Court of Appeal Provides Guidance on Duties of Decision-Makers and Counsel to Self-Represented Litigants

By: Sari Feferman

Introduction

In Grand River Conservation Authority v. Ramdas, the Ontario Court of Appeal (the “Court of Appeal”) made several important observations about counsel’s duties and responsibilities when opposing self-represented litigants (SRL) in court, as well as about the duties of judges (and tribunals) in proceedings involving SRLs.

Background Facts

The appellant, Ms. Ramdas owned property in the Township of Amaranth (the “Township”), on the edge of a wetland regulated by the Grand River Conservation Authority (the “Conservation Authority”). After finding a leak in her basement, she began repairs without obtaining permits from the Township or Conservation Authority. The Township and Conservation Authority asked that the repairs be stopped. Ms. Ramdas was charged with violating the Conservation Authority Act and a related regulation. A stop work order and a remedial order were delivered to Ms. Ramdas prohibiting her from continuing the work and requiring her to restore the land to its original condition. Despite this, the repair work continued. Ms. Ramdas was served with a summons to appear in court.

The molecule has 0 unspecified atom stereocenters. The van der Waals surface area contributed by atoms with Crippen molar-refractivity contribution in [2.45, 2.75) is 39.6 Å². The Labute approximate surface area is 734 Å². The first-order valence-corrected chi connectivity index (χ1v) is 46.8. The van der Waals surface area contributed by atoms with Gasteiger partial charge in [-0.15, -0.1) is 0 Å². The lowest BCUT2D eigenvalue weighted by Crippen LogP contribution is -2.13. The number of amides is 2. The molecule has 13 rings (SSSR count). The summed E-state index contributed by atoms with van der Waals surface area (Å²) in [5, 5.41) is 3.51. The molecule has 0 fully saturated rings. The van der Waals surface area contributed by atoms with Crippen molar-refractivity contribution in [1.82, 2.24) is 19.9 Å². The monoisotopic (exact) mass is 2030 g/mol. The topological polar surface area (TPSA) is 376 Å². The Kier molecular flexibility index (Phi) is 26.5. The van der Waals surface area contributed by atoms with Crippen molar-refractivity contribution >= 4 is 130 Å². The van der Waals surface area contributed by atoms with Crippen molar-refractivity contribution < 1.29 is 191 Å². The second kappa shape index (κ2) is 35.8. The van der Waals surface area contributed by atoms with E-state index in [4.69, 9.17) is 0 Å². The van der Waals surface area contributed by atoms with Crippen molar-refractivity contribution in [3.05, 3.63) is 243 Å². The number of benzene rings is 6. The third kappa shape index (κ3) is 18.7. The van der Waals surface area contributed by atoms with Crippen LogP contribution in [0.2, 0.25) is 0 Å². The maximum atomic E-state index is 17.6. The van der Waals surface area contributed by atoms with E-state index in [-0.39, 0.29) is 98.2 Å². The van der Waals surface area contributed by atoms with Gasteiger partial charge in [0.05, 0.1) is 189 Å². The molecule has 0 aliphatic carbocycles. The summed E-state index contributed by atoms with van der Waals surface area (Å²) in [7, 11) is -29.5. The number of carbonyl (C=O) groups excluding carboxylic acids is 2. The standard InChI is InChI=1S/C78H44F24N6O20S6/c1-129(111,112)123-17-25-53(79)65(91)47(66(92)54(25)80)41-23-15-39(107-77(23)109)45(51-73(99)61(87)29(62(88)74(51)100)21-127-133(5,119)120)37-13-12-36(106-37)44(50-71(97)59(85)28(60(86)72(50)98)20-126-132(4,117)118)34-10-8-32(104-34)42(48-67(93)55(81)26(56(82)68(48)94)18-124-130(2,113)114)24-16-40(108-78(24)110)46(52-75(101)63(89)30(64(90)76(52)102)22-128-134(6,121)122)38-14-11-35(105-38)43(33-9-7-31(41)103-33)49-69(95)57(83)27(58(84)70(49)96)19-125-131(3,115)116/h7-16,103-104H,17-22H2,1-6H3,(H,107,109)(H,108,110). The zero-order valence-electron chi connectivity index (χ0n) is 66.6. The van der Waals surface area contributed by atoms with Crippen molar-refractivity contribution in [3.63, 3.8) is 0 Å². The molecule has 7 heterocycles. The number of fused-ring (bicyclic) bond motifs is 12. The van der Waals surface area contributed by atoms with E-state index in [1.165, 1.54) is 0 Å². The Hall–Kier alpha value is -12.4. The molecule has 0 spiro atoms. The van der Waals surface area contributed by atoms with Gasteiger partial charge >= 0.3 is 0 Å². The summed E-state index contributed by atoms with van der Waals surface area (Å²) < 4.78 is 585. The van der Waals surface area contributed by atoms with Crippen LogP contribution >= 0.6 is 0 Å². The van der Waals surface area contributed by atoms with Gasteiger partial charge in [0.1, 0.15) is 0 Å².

The Applications for Interim Injunctions

The Conservation Authority and the Township brought applications for injunctions in the Superior Court of Justice (the “SCJ”) to prevent Ms. Ramdas from continuing the work. The SCJ granted the requested interim injunctions on August 27, 2018. Proceedings were adjourned several times after that, and on June 3, 2019, the SCJ ordered that no further adjournments would be granted without leave.

The Applications for Permanent Injunctions

The applications for permanent injunctions were before the application judge on November 12, 2019. Ms. Ramdas was self-represented. Her previous counsel served – but did not file – her responding material and she did not file or serve her factum. The application judge did not grant a further adjournment. Instead, the hearing proceeded without evidence from Ms. Ramdas. The requested permanent injunctions were granted.